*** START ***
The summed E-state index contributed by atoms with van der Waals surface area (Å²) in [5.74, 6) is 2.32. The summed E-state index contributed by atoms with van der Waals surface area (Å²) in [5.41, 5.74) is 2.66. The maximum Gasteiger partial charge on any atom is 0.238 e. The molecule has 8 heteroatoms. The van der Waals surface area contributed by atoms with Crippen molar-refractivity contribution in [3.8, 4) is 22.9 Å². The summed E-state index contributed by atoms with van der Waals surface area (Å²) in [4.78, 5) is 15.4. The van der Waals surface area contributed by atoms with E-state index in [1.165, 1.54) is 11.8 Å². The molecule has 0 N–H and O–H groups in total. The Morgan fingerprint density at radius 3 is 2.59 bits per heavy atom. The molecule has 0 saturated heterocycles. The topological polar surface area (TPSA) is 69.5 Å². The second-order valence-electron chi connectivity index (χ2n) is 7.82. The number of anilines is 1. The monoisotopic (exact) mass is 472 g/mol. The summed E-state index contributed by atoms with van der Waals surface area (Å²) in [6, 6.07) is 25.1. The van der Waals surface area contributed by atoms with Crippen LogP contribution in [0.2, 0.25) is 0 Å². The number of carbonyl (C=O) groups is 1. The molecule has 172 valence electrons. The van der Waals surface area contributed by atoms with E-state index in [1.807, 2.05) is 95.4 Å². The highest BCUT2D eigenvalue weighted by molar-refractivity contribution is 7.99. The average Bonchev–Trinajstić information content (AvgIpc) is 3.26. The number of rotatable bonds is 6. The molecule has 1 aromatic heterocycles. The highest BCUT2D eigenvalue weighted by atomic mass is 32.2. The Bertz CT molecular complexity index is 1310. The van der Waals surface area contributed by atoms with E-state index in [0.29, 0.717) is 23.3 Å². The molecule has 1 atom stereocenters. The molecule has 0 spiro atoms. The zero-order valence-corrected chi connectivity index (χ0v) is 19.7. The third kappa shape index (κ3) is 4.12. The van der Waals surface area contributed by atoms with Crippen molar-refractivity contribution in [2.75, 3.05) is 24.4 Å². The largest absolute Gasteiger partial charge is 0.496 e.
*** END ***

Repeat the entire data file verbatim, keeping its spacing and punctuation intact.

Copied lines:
The summed E-state index contributed by atoms with van der Waals surface area (Å²) in [5.74, 6) is 2.32. The summed E-state index contributed by atoms with van der Waals surface area (Å²) in [5.41, 5.74) is 2.66. The maximum Gasteiger partial charge on any atom is 0.238 e. The molecule has 8 heteroatoms. The van der Waals surface area contributed by atoms with Crippen molar-refractivity contribution in [3.8, 4) is 22.9 Å². The summed E-state index contributed by atoms with van der Waals surface area (Å²) in [4.78, 5) is 15.4. The van der Waals surface area contributed by atoms with E-state index in [1.165, 1.54) is 11.8 Å². The molecule has 0 N–H and O–H groups in total. The Morgan fingerprint density at radius 3 is 2.59 bits per heavy atom. The molecule has 0 saturated heterocycles. The topological polar surface area (TPSA) is 69.5 Å². The second-order valence-electron chi connectivity index (χ2n) is 7.82. The number of anilines is 1. The monoisotopic (exact) mass is 472 g/mol. The summed E-state index contributed by atoms with van der Waals surface area (Å²) in [6, 6.07) is 25.1. The van der Waals surface area contributed by atoms with Crippen LogP contribution in [0.2, 0.25) is 0 Å². The number of carbonyl (C=O) groups is 1. The molecule has 172 valence electrons. The van der Waals surface area contributed by atoms with E-state index in [1.807, 2.05) is 95.4 Å². The highest BCUT2D eigenvalue weighted by molar-refractivity contribution is 7.99. The average Bonchev–Trinajstić information content (AvgIpc) is 3.26. The number of rotatable bonds is 6. The molecule has 1 aromatic heterocycles. The highest BCUT2D eigenvalue weighted by atomic mass is 32.2. The Bertz CT molecular complexity index is 1310. The van der Waals surface area contributed by atoms with E-state index in [0.29, 0.717) is 23.3 Å². The molecule has 1 atom stereocenters. The molecule has 0 spiro atoms. The zero-order valence-corrected chi connectivity index (χ0v) is 19.7. The third kappa shape index (κ3) is 4.12. The van der Waals surface area contributed by atoms with Crippen molar-refractivity contribution in [2.75, 3.05) is 24.4 Å². The largest absolute Gasteiger partial charge is 0.496 e.